Visna virus undergoes antigenic drift during persistent infection in sheep and thus eludes neutralizing antibodies directed against its major envelope glycoprotein, gp135. Antigenic variants contain point mutations in the 3' end of the genome, presumably within the envelope glycoprotein gene. To localize the changes in the viral proteins of antigenic mutants, we isolated 35 monoclonal antibodies (MAbs) against the envelope glycoprotein gp135 or the major core protein p27 of visna virus. The MAbs defined five partially overlapping epitopes on gp135. We used the MAbs and polyclonal immune sera directed against visna virus, gp135, or p27 in enzyme-linked immunosorbent assays to compare visna virus (strain 1514) with antigenic mutants (LV1-1 to LV1-6) previously isolated from a single sheep persistently infected with plaque-purified strain 1514. Polyclonal immune sera and anti-core p27 MAbs failed to distinguish antigenic differences among the viruses. By contrast, the anti-gp135 MAbs detected changes in all five epitopes of the envelope glycoprotein. Three gp135 epitopes, prominently exposed on strain 1514, were lost or obscured on the mutants; two covert gp135 epitopes, poorly exposed on strain 1514, were reciprocally revealed on the mutants. Even virus LV1-2, which is indistinguishable from parental strain 1514 by serum neutralization tests and which differs from it by only two unique oligonucleotides on RNase-T1 fingerprinting, displayed global changes in gp135. Our data suggest that (i) visna virus variants may emerge more frequently during persistent infection than can be detected by serological tests involving the use of polyclonal immune sera, and (ii) the extent of phenotypic changes in their envelope glycoproteins may be greater than predicted by the small number of genetic changes previously observed. We suggest that topographical rearrangements in the three-dimensional structure of gp135 may magnify the primary amino acid sequence changes caused by point mutations in the env gene. This may complicate strategies to construct lentiviral vaccines by using the envelope glycoprotein.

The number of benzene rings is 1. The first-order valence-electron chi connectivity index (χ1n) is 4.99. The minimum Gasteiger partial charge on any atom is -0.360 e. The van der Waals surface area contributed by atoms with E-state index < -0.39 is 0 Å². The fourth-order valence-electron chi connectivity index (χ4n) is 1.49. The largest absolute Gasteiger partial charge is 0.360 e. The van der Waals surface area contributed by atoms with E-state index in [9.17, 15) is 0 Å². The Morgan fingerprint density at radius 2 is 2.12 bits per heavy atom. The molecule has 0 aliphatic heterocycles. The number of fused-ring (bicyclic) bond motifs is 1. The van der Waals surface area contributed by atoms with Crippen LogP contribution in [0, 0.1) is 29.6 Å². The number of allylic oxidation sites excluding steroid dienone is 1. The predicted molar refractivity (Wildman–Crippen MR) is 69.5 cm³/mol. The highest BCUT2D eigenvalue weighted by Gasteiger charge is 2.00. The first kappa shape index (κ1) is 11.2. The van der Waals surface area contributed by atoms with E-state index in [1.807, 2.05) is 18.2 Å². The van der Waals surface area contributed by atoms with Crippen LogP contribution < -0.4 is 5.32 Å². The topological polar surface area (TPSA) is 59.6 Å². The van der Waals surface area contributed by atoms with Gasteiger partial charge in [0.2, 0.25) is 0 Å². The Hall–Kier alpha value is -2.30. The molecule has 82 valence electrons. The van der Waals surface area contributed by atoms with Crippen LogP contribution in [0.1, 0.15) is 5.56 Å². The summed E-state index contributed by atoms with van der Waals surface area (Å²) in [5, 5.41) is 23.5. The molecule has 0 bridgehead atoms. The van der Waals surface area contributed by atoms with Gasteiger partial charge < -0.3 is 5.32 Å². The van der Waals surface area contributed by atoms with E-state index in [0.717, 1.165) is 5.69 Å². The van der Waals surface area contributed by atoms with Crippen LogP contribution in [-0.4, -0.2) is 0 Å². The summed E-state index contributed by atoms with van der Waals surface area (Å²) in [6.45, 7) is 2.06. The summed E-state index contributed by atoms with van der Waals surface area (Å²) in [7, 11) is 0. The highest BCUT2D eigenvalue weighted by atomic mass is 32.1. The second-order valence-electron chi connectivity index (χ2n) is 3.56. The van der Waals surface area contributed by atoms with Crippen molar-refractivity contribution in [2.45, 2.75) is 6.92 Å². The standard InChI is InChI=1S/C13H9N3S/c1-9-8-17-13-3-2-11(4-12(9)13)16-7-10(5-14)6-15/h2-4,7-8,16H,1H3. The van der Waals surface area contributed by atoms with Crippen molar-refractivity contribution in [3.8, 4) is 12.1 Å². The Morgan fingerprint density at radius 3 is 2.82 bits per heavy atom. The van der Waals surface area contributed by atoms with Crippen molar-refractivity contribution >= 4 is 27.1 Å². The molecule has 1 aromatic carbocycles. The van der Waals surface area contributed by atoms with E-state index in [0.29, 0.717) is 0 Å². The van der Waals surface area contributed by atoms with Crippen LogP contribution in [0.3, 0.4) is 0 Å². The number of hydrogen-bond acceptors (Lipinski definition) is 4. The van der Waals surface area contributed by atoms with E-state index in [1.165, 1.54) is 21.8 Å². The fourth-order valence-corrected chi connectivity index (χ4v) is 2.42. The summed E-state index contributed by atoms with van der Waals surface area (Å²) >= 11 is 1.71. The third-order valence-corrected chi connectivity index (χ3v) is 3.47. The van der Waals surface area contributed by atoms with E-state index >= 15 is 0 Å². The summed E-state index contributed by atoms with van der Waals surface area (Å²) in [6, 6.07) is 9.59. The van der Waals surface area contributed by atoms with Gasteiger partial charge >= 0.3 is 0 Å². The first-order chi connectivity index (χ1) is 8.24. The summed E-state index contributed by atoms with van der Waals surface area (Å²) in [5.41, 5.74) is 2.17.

ASJC Scopus subject areas
- Insect Science